This March, when many college students will be in Florida or Mexico on spring break, Kameisha Hodge ’11 will be hanging out at Borders Bookstore in Washington, D.C. She won’t be browsing the latest best sellers or sipping mocha lattes in the café. Rather, she’ll be signing copies of her first book of poetry, Atlas of Consciousness, a shout-out to the struggles and complexities of urban life and the “predictable” futures of African American youth.
“I wrote this in hopes that young people realize that they have value in a society that tells them otherwise,” she says. “I wrote this especially to voice my opinions in a way that will hopefully spark dialogue, whether people like it or not. Our society’s afraid to speak out against anything. I’m not. I have a lot to say.”
A regular at poetry slams and open mic nights on campus, Hodge is an outspoken supporter of her generation. “I am more than my society tells me I am and so are we,” she writes in her book, which she self published. “We are rebellious youth, but we are not insubordinate or unruly. We are angry, but have reasons in a society that constantly tells us that we’re not worth investments (i.e. a decent educational system, music that uplifts rather than … oppresses, sending people to prison without proper rehabilitation). We think about more than money, sex, and drugs. This is the atlas of our consciousness.”
It seems Hodge has always been a bit precocious. A bio on her web site says she learned to read and write at age 3 and soon began consuming books at a rapid pace. In high school, she graduated at the top of her class and received a scholarship to Lafayette through the Posse Foundation, which identifies, recruits, and nurtures student leaders from high schools to form multicultural teams. These teams, or posses, then attend college together.
But Hodge has never been one to follow the crowd. When she first arrived on campus four years ago, she decided to join the College’s step team. Just one thing — Lafayette didn’t have one. Not to worry. She started her own and the Precision Step Team won the campus-wide ‘So You Think You Can Dance’ competition two years in a row and perhaps more importantly, performed the Haters Step Back Competition, which earned the team an Aaron O. Hoff Award for Program of the Year. The best part, Hodge says, is that it brought together communities that otherwise wouldn’t have merged.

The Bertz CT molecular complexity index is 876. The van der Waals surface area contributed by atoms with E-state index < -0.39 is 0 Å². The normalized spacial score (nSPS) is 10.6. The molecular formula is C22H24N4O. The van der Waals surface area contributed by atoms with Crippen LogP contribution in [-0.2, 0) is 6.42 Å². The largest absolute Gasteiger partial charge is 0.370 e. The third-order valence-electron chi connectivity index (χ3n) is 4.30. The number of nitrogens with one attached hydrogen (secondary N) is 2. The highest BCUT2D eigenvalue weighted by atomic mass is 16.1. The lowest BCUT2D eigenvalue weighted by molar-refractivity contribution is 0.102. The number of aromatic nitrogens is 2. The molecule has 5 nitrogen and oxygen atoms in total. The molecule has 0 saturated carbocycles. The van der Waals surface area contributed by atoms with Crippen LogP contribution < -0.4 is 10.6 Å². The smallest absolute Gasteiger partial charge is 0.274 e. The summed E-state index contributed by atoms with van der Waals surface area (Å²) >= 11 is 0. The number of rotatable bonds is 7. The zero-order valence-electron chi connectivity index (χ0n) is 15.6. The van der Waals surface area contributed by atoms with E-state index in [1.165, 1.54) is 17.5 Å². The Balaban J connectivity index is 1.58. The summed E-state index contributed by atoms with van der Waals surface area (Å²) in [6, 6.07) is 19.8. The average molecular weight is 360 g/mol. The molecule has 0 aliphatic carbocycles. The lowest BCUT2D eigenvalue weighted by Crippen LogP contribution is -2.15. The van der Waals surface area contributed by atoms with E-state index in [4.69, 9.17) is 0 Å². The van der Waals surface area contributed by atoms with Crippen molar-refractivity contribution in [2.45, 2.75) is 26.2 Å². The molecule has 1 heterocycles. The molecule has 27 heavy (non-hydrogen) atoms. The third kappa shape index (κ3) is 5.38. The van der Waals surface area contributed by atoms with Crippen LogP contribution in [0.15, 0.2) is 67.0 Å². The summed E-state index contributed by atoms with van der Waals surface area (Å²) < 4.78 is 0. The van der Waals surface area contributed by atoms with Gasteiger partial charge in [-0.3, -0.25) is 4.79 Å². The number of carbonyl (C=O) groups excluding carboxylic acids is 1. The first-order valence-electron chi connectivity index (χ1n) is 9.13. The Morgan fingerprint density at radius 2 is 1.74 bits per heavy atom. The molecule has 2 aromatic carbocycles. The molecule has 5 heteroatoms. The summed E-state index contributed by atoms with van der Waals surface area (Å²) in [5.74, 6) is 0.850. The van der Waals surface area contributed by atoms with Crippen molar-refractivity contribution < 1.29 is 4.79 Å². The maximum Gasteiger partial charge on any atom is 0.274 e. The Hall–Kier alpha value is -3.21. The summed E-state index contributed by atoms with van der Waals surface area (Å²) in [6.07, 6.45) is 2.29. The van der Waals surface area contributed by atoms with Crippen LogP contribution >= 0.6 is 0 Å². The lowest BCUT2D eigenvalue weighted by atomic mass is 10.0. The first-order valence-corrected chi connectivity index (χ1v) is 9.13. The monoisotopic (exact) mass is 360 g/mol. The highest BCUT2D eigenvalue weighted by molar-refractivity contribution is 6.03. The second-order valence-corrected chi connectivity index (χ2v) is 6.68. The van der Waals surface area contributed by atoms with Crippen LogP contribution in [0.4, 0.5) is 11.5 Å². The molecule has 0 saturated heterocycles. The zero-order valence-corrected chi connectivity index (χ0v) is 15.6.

Although dancing is an important form of self-expression for Hodge, her first love is poetry and her prose is as gritty and raw as the D.C. neighborhood where she grew up.
have you ever just laid there and watched the street twinkle?
headlights, streetlights, business signs… these are mine.
they aren’t overbearing like the stars in the sky; when you’re in the countryside, it’s
almost as if they consume you -
grabbing your soul and pulling the oxygen straight from your lungs…
Despite her young age, the accolades are piling up. She published in the Georgetown Journal of Law and Modern Critical Race Perspectives (2009), as well as winning the Poems and Poets of the Year Award (2008).
She spent a summer interning for The-N, one of MTV’s teen-based channels in New York City, where she was one of the live audience members during a taping of TRL and appeared on a pilot episode of the prospective show Dance or Drop. She still can’t believe she was actually paid to watch unreleased films that just hit box offices. Amid all the opportunities at MTV, one thing she didn’t do much of was writing.
The fiery English major has been making up for lost time ever since.